# Help! We have forgotten how to write math stuff

1. May 4, 2013

### micromass

Staff Emeritus
Help! We have forgotten how to write math stuff!!

Let's assume for a moment that something mysterious has happened. We still know all the science and mathematics, but somehow we have forgotten all the notations and all the conventions. It is our job to invent new notations and conventions and to throw out the old ones.

So, which notations and conventions do you find really annoying, but are rooted so deep into scientific and mathematical practice that it can't be changed? And what would be the alternative?
And also, which notations and conventions do you think are actually very good?

2. May 4, 2013

### WannabeNewton

Einstein notation stays, Dirac notation goes. Also, replace all vector calculus with exterior calculus. It's not really a notational issue but I wanted to throw that out there :)

3. May 4, 2013

### Jorriss

I used to like dirac notation more but wbn and micro have led me into the light.

Last edited: May 4, 2013
4. May 4, 2013

### Staff: Mentor

well you could look at IBM's APL programming language. Prof Iverson developed it using the greek alphabet and other key symbols to make a working programmable language. Quite remarkable at the time.

IBM even went so far as to use APL to describe the operations of its arithmetic instruction set on the IBM 360/370 machines.

We used to joke that it was a write-only language because a few days after you wrote it you read figure out what it was doing.

5. May 4, 2013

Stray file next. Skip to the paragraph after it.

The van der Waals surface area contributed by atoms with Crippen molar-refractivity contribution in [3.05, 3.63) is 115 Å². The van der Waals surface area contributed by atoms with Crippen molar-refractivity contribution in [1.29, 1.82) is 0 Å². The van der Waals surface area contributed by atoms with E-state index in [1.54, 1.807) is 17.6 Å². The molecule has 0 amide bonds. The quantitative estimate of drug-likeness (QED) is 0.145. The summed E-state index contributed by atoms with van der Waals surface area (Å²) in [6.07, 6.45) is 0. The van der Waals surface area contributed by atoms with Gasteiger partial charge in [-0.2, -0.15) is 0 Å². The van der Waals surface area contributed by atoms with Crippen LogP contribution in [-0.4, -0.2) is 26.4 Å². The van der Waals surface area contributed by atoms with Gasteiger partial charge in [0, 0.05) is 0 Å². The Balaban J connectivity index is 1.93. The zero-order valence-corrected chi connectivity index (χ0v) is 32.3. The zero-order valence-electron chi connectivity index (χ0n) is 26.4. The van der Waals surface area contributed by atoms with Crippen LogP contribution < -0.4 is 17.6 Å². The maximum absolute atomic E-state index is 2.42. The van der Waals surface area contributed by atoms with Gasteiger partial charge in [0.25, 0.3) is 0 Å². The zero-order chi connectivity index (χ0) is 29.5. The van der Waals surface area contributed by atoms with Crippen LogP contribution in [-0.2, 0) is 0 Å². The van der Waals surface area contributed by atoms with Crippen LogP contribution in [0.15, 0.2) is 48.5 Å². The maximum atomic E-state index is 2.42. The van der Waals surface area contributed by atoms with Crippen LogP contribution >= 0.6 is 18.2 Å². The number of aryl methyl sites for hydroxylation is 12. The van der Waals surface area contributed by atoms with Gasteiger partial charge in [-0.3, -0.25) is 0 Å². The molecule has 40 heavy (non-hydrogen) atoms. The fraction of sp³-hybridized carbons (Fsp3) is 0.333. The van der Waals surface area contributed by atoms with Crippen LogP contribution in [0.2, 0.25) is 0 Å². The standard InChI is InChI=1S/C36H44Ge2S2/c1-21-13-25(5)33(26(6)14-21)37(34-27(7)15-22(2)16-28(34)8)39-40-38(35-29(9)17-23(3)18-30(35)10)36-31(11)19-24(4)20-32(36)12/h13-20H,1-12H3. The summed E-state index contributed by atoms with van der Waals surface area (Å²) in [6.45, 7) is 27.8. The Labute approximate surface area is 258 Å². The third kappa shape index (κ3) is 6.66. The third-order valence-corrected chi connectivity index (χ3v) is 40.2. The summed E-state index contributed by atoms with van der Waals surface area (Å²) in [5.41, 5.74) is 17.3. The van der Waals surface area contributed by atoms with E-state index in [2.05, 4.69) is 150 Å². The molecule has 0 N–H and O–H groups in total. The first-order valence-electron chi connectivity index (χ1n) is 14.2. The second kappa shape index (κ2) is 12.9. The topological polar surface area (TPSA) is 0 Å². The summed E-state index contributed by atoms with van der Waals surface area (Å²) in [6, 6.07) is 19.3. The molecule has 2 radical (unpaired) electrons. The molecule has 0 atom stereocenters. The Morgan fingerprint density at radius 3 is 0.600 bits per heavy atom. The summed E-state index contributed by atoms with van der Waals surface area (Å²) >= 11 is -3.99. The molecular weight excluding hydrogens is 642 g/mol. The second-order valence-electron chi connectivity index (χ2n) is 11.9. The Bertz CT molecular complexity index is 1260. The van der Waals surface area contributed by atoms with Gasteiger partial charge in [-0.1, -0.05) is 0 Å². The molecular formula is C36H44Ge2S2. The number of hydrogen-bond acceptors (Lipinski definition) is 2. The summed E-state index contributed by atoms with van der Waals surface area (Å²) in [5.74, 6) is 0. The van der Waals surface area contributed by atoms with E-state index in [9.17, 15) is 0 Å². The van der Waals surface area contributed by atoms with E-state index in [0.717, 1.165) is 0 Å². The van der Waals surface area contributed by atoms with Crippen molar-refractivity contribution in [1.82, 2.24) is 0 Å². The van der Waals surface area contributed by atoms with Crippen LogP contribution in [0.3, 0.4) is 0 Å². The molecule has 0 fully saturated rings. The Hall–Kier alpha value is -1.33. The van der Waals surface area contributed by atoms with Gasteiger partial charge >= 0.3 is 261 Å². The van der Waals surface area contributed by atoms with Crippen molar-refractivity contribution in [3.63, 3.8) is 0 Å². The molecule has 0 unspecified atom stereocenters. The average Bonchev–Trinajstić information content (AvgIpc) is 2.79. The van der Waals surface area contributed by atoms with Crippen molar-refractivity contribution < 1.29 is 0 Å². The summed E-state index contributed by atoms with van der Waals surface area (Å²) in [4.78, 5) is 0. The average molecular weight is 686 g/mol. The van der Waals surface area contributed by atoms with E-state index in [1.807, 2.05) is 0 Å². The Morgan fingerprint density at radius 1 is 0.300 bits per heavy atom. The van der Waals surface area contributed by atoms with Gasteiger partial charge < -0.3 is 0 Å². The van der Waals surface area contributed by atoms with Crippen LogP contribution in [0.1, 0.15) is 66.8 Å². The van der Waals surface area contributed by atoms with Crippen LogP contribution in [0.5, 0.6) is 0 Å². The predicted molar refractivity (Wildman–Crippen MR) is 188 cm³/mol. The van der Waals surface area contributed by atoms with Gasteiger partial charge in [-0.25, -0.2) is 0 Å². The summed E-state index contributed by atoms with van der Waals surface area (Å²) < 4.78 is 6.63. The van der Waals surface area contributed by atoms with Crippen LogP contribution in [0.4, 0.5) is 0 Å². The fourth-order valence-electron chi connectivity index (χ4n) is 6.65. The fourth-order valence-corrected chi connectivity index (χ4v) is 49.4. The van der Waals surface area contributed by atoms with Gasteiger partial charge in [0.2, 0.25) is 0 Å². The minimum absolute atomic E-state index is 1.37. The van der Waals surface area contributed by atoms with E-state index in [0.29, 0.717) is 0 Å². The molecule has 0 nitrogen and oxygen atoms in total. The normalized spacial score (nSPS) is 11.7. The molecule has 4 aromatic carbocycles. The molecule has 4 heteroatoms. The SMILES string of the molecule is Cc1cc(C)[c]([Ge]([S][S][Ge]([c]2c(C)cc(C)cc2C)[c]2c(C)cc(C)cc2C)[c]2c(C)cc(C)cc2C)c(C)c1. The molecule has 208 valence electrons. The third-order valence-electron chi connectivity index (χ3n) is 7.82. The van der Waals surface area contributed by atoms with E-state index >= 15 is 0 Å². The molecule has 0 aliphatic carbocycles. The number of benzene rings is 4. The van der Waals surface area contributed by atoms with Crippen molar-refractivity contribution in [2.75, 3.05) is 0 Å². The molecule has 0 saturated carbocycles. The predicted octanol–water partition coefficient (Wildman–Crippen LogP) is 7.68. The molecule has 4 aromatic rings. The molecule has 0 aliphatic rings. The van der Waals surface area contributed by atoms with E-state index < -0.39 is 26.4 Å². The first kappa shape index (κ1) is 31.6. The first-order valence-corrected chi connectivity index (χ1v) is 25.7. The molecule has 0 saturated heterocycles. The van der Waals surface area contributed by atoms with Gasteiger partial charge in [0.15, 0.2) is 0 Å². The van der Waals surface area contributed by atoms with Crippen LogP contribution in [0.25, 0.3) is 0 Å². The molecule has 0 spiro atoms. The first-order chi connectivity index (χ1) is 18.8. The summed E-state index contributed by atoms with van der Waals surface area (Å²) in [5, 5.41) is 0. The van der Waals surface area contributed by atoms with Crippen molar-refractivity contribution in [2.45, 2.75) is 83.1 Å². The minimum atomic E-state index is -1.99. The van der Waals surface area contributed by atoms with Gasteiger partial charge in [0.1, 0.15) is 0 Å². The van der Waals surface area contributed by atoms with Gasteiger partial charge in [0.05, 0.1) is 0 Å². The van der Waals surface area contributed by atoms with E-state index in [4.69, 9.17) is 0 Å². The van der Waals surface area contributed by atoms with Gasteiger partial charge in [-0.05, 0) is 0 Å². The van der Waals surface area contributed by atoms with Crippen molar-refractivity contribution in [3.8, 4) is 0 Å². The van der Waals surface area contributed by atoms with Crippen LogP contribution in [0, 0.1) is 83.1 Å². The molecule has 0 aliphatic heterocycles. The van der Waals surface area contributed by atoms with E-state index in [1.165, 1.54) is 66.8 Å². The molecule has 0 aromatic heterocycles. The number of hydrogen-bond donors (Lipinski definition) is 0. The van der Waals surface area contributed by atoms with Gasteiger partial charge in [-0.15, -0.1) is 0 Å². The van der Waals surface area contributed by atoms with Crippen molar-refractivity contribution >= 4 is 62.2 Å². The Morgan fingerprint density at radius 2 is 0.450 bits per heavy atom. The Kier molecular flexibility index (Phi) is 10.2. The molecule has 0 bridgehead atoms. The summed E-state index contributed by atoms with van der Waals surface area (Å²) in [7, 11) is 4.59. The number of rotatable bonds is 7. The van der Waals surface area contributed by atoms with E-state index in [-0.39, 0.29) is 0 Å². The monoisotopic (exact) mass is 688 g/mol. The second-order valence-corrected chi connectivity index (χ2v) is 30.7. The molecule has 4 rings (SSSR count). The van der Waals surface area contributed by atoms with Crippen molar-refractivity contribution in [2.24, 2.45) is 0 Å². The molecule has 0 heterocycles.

### micromass

Staff Emeritus
I hate the $\subset$ notation. The logical thing would be to write $\subseteq$, unless you want proper inclusions.

6. May 4, 2013

### micromass

Staff Emeritus
I don't like the notations $f^{-1}(A)$ and $f(A)$ for inverse and forward image. I prefer the more categorical notation $f^*(A)$ or $f_*(A)$. But yeah, nobody uses this.

7. May 4, 2013

Why?

8. May 4, 2013

### WannabeNewton

On that note, I also hate the $dV$ notation for integrals e.g. $\int _{\Omega}\alpha dV$ where $\alpha$ is a scalar field. Unless one knew beforehand, this notation totally obscures the fact that integration is done using forms i.e. $\int _{\Omega}\alpha \epsilon$ would be much more appropriate as it makes clear that we are integrating using a differential form (the volume form $\epsilon$). It may seem like a minor detail but the fact that integration is done using forms is not something I've seen stressed in many of the physics texts I've seen at the appropriate level even though it is something introduced to undergraduates who take an analysis on manifolds class.

9. May 4, 2013

### micromass

Staff Emeritus
Well, if $f:X\rightarrow Y$, then $f^{-1}$ is well-defined as the inverse function (if it exists) and $f$ is defined as operating on elements of $X$. I don't like it if they start using the same notation to operate on sets as well!! Furthermore, it is very confusing for newbies.

In fact, we can associate two maps with $f$:

$$f^*:\mathcal{P}(Y)\rightarrow \mathcal{P}(X)$$